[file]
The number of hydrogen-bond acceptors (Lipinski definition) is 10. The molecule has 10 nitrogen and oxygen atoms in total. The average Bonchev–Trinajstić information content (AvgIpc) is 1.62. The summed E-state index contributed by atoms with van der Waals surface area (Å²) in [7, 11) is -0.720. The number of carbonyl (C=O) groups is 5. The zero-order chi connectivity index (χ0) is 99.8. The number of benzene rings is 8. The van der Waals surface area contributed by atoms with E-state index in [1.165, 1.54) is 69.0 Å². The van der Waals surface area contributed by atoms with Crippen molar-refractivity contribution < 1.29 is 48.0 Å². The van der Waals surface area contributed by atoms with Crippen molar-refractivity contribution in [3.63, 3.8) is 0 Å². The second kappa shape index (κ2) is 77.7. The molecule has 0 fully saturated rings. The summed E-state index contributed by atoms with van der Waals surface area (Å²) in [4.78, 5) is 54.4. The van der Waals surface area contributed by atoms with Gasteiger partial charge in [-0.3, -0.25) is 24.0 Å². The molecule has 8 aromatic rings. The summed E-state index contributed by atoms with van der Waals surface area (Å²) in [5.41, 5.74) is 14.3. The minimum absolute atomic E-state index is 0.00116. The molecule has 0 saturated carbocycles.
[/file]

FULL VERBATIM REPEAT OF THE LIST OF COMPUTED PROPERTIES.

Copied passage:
The number of hydrogen-bond acceptors (Lipinski definition) is 10. The molecule has 10 nitrogen and oxygen atoms in total. The average Bonchev–Trinajstić information content (AvgIpc) is 1.62. The summed E-state index contributed by atoms with van der Waals surface area (Å²) in [7, 11) is -0.720. The number of carbonyl (C=O) groups is 5. The zero-order chi connectivity index (χ0) is 99.8. The number of benzene rings is 8. The van der Waals surface area contributed by atoms with E-state index in [1.165, 1.54) is 69.0 Å². The van der Waals surface area contributed by atoms with Crippen molar-refractivity contribution < 1.29 is 48.0 Å². The van der Waals surface area contributed by atoms with Crippen molar-refractivity contribution in [3.63, 3.8) is 0 Å². The second kappa shape index (κ2) is 77.7. The molecule has 0 fully saturated rings. The summed E-state index contributed by atoms with van der Waals surface area (Å²) in [4.78, 5) is 54.4. The van der Waals surface area contributed by atoms with Gasteiger partial charge in [-0.3, -0.25) is 24.0 Å². The molecule has 8 aromatic rings. The summed E-state index contributed by atoms with van der Waals surface area (Å²) in [5.41, 5.74) is 14.3. The minimum absolute atomic E-state index is 0.00116. The molecule has 0 saturated carbocycles.